There is a scene in Lyme, where Mary is staying after her sister-in-law Louisa’s accident, which illuminates this. Mrs Musgrove, Louisa’s mother, has come down to do what she can to help. Initially, her hostess, Mrs Harville, gives the elder Mrs Musgrove the precedence. Mary is put out. Fortunately, she receives ‘so very handsome an apology from (Mrs Harville) on finding out whose daughter she was,’ that her self-importance is satisfied – especially as Mrs Harville thenceforward gives Mary the precedence that is her due. Whew!

But what of Anne? She has none of the Elliot self-importance. When she goes to stay with Mary at Uppercross Cottage, she is perfectly happy to pay an unceremonious call on the elder Mr and Mrs Musgrove at the Great House. Correctly, they should be deferential and call on her first. But Anne says, ‘I would never think of standing on ceremony with people I know so well as Mr and Mrs Musgrove.’

Mary, however, disagrees. ‘Oh, but they ought to call on you as soon as possible. They ought to feel what is due to you as my sister.’ 

Anne’s reaction on meeting Captain Wentworth’s friends, the hospitable Harvilles, is one of delight (Mary, by contrast, notes that they have only one maid). ‘There was so much attachment to Captain Wentworth in all this, and such a bewitching  charm in a degree of hospitality so uncommon, so unlike the usual style of give and take invitations, and dinners of formality and display… These would have been my friends,’ was her thought; and she had to struggle against a great tendency to lowness.’ 
This is one of her lowest points; she has now seen, with her own eyes, she sort of life she might have had with Captain Wentworth; one of warmth and affection, and without the cold pomp and ceremony of life in her father’s house -  if she hadn’t broken off their engagement eight years ago.

But Anne has yet more trials to face; she must go to Bath, to her father’s smart and fashionable house in Camden Place, and leave Captain Wentworth behind, not knowing if they will ever meet again or whether he will propose to Louisa.

The letter scene

We see Anne once more ignoring the dictates of her upbringing, and the disapproval of her father, when she visits her old and sick school friend, Mrs Smith. Her father is outraged: 'A mere Mrs Smith ... to be the chosen friend of Miss Anne Elliot, and to be preferred by her to her own family connections among the nobility of England and Ireland!'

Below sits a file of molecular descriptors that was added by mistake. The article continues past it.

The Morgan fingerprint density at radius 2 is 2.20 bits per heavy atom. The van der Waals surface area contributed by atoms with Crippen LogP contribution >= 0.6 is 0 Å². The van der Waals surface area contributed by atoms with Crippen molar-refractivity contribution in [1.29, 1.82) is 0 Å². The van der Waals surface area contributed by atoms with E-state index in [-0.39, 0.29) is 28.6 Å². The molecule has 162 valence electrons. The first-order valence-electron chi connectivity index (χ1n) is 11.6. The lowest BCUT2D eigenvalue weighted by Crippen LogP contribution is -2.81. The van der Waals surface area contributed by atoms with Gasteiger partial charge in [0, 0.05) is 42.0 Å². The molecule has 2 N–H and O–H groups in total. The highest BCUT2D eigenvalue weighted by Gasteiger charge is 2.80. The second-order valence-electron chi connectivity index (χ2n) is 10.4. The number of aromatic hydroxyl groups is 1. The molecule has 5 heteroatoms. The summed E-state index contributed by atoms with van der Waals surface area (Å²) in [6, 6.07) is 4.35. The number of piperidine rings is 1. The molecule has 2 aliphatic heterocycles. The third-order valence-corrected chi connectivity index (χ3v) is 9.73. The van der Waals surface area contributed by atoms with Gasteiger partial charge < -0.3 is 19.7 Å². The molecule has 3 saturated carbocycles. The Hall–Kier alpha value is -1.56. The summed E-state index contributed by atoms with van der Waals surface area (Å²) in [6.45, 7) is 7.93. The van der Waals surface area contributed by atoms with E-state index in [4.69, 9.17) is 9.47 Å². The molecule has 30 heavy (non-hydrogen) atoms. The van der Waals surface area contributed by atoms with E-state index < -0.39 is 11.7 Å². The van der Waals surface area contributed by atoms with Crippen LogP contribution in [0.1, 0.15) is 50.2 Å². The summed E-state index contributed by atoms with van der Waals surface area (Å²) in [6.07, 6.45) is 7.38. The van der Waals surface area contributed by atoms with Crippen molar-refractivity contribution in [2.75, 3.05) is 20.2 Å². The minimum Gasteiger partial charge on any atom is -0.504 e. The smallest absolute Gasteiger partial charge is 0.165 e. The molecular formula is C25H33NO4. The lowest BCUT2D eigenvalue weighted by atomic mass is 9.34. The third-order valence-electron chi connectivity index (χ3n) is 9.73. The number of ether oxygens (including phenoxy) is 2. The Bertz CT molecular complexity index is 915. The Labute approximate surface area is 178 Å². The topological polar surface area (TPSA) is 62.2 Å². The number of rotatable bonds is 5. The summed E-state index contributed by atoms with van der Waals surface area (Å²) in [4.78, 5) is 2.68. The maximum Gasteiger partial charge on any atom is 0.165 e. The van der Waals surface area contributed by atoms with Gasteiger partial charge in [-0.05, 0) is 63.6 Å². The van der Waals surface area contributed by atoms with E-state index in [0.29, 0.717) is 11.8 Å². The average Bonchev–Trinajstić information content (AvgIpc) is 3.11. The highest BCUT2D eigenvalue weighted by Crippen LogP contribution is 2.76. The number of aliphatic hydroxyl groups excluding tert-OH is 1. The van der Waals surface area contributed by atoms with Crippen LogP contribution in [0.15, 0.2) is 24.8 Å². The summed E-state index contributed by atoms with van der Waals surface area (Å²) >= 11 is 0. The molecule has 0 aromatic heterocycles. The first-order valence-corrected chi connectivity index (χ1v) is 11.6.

But it is this renewal of friendship which helps Anne to be proactive and take the steps necessary for her own future happiness. No-one else will do it for her. Mary and Elizabeth, in their different ways, expect Anne to give way to their own convenience. And Lady Russell values rank more than she ought.

One of the things I love about Persuasion, is that Lady Russell has to do a 180 degree turn in her thinking, and Mary and Elizabeth both get their comeuppance when Anne marries Captain Wentworth.
Anne, restored to the rights of seniority, and the mistress of a very pretty landaulette
Mary, who in her way is fond of Anne, finds it creditable to have a sister married, and ‘it was very agreeable that the captain should be richer than either of her sisters-in-law’s husbands.’ But she is a bit put out to realize that Anne’s marriage means that she, Anne, is restored to the rights of seniority. As the eldest married daughter, Anne now ranks above Elizabeth as well as Mary. Elizabeth’s reaction to the news of Anne’s engagement to Captain Wentworth is to be ‘cold and unconcerned.’

And, as a final thought, we might remember that Jane Austen herself was a second daughter and, by precedence, right at the bottom of her family’s social order. She is asking her readers to consider just what Mary, say, has ever done to warrant being given precedence. The answer, of course, is nothing.

And we might ask the same questions of any number of her characters: Lady Catherine de Bourgh, for example, or Maria Bertram. There is plenty of food for thought for discerning readers here.

Elizabeth Hawksley